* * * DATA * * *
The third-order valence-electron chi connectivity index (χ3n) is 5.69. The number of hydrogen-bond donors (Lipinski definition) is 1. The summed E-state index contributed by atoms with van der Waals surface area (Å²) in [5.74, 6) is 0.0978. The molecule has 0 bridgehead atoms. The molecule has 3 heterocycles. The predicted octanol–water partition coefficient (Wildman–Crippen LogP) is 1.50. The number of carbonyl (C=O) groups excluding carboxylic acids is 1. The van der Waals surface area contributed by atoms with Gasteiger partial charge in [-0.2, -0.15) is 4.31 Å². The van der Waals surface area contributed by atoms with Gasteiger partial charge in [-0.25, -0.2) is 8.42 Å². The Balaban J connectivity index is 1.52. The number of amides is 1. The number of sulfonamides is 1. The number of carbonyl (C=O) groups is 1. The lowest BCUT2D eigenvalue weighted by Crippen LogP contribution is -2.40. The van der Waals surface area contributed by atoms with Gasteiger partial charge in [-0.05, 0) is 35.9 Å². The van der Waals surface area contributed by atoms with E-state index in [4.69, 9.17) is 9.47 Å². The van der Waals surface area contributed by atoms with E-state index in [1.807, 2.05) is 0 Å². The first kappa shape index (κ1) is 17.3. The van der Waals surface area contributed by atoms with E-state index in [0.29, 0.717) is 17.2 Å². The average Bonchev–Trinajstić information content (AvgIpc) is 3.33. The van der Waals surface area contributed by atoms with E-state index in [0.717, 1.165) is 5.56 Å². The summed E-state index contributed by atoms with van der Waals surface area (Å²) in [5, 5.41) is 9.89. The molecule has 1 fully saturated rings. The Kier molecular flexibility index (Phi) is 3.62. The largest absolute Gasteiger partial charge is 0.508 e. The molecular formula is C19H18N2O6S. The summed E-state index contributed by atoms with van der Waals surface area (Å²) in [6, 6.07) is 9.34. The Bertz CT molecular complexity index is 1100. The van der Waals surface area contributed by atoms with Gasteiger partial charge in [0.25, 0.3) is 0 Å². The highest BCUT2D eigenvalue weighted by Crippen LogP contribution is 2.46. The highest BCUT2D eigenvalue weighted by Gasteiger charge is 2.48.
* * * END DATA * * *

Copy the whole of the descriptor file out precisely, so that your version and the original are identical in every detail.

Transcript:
The third-order valence-electron chi connectivity index (χ3n) is 5.69. The number of hydrogen-bond donors (Lipinski definition) is 1. The summed E-state index contributed by atoms with van der Waals surface area (Å²) in [5.74, 6) is 0.0978. The molecule has 0 bridgehead atoms. The molecule has 3 heterocycles. The predicted octanol–water partition coefficient (Wildman–Crippen LogP) is 1.50. The number of carbonyl (C=O) groups excluding carboxylic acids is 1. The van der Waals surface area contributed by atoms with Gasteiger partial charge in [-0.2, -0.15) is 4.31 Å². The van der Waals surface area contributed by atoms with Gasteiger partial charge in [-0.25, -0.2) is 8.42 Å². The Balaban J connectivity index is 1.52. The number of amides is 1. The number of sulfonamides is 1. The number of carbonyl (C=O) groups is 1. The lowest BCUT2D eigenvalue weighted by Crippen LogP contribution is -2.40. The van der Waals surface area contributed by atoms with Gasteiger partial charge in [-0.05, 0) is 35.9 Å². The van der Waals surface area contributed by atoms with E-state index in [4.69, 9.17) is 9.47 Å². The van der Waals surface area contributed by atoms with E-state index in [1.807, 2.05) is 0 Å². The first kappa shape index (κ1) is 17.3. The van der Waals surface area contributed by atoms with E-state index in [0.29, 0.717) is 17.2 Å². The average Bonchev–Trinajstić information content (AvgIpc) is 3.33. The van der Waals surface area contributed by atoms with E-state index in [0.717, 1.165) is 5.56 Å². The summed E-state index contributed by atoms with van der Waals surface area (Å²) in [5, 5.41) is 9.89. The molecule has 1 fully saturated rings. The Kier molecular flexibility index (Phi) is 3.62. The largest absolute Gasteiger partial charge is 0.508 e. The molecular formula is C19H18N2O6S. The summed E-state index contributed by atoms with van der Waals surface area (Å²) in [6, 6.07) is 9.34. The Bertz CT molecular complexity index is 1100. The van der Waals surface area contributed by atoms with Gasteiger partial charge in [0.25, 0.3) is 0 Å². The highest BCUT2D eigenvalue weighted by Crippen LogP contribution is 2.46. The highest BCUT2D eigenvalue weighted by Gasteiger charge is 2.48.